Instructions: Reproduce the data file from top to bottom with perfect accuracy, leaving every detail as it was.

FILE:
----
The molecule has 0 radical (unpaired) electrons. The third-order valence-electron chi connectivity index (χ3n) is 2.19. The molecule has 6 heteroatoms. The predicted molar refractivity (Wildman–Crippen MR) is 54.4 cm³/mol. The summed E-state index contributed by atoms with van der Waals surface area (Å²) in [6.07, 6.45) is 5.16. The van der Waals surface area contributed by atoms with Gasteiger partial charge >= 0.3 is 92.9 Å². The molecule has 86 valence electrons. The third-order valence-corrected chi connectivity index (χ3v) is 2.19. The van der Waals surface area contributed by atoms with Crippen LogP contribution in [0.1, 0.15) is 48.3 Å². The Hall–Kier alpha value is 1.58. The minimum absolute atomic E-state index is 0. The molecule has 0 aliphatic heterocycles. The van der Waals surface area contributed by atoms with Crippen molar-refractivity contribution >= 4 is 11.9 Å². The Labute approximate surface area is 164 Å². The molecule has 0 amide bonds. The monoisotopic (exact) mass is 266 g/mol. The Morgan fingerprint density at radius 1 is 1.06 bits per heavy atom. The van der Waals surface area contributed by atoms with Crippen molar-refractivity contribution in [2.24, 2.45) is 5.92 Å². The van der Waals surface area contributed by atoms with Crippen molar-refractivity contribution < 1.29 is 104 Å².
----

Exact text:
The molecule has 0 radical (unpaired) electrons. The third-order valence-electron chi connectivity index (χ3n) is 2.19. The molecule has 6 heteroatoms. The predicted molar refractivity (Wildman–Crippen MR) is 54.4 cm³/mol. The summed E-state index contributed by atoms with van der Waals surface area (Å²) in [6.07, 6.45) is 5.16. The van der Waals surface area contributed by atoms with Gasteiger partial charge >= 0.3 is 92.9 Å². The molecule has 86 valence electrons. The third-order valence-corrected chi connectivity index (χ3v) is 2.19. The van der Waals surface area contributed by atoms with Crippen LogP contribution in [0.1, 0.15) is 48.3 Å². The Hall–Kier alpha value is 1.58. The minimum absolute atomic E-state index is 0. The molecule has 0 aliphatic heterocycles. The van der Waals surface area contributed by atoms with Crippen molar-refractivity contribution >= 4 is 11.9 Å². The Labute approximate surface area is 164 Å². The molecule has 0 amide bonds. The monoisotopic (exact) mass is 266 g/mol. The Morgan fingerprint density at radius 1 is 1.06 bits per heavy atom. The van der Waals surface area contributed by atoms with Crippen molar-refractivity contribution in [2.24, 2.45) is 5.92 Å². The van der Waals surface area contributed by atoms with Crippen molar-refractivity contribution < 1.29 is 104 Å².